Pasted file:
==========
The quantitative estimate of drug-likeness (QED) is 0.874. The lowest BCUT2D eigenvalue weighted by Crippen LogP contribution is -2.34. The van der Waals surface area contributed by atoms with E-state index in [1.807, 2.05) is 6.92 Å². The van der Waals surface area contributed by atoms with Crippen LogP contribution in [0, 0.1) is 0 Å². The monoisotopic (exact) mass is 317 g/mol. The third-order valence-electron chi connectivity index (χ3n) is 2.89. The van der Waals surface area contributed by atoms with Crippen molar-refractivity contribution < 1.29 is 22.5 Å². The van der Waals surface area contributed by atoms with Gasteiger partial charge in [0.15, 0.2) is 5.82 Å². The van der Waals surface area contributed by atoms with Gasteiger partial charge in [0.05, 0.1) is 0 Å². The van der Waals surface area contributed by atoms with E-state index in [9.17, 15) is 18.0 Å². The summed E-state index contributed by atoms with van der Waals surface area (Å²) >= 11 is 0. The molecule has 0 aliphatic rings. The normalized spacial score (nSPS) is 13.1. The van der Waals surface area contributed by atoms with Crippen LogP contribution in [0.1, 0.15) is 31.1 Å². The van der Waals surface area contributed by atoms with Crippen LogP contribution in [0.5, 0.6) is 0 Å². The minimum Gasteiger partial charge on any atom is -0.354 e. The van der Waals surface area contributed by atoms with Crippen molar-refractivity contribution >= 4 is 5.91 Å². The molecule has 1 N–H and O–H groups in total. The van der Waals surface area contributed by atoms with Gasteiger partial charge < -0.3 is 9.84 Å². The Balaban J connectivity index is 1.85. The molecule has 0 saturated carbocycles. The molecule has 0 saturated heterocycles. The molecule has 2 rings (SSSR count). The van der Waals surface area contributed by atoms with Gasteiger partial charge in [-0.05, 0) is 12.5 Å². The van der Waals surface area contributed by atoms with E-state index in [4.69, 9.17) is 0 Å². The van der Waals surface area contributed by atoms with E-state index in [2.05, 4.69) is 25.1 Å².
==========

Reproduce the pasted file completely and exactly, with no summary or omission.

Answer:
The quantitative estimate of drug-likeness (QED) is 0.874. The lowest BCUT2D eigenvalue weighted by Crippen LogP contribution is -2.34. The van der Waals surface area contributed by atoms with E-state index in [1.807, 2.05) is 6.92 Å². The van der Waals surface area contributed by atoms with Crippen LogP contribution in [0, 0.1) is 0 Å². The monoisotopic (exact) mass is 317 g/mol. The third-order valence-electron chi connectivity index (χ3n) is 2.89. The van der Waals surface area contributed by atoms with Crippen molar-refractivity contribution < 1.29 is 22.5 Å². The van der Waals surface area contributed by atoms with Gasteiger partial charge in [0.15, 0.2) is 5.82 Å². The van der Waals surface area contributed by atoms with Gasteiger partial charge in [0.05, 0.1) is 0 Å². The van der Waals surface area contributed by atoms with E-state index in [9.17, 15) is 18.0 Å². The summed E-state index contributed by atoms with van der Waals surface area (Å²) >= 11 is 0. The molecule has 0 aliphatic rings. The normalized spacial score (nSPS) is 13.1. The van der Waals surface area contributed by atoms with Crippen LogP contribution in [0.1, 0.15) is 31.1 Å². The van der Waals surface area contributed by atoms with Crippen LogP contribution in [0.5, 0.6) is 0 Å². The minimum Gasteiger partial charge on any atom is -0.354 e. The van der Waals surface area contributed by atoms with Crippen molar-refractivity contribution >= 4 is 5.91 Å². The molecule has 1 N–H and O–H groups in total. The van der Waals surface area contributed by atoms with Gasteiger partial charge < -0.3 is 9.84 Å². The Balaban J connectivity index is 1.85. The molecule has 0 saturated carbocycles. The molecule has 0 saturated heterocycles. The molecule has 2 rings (SSSR count). The van der Waals surface area contributed by atoms with Gasteiger partial charge in [-0.05, 0) is 12.5 Å². The van der Waals surface area contributed by atoms with E-state index in [4.69, 9.17) is 0 Å². The van der Waals surface area contributed by atoms with E-state index in [2.05, 4.69) is 25.1 Å².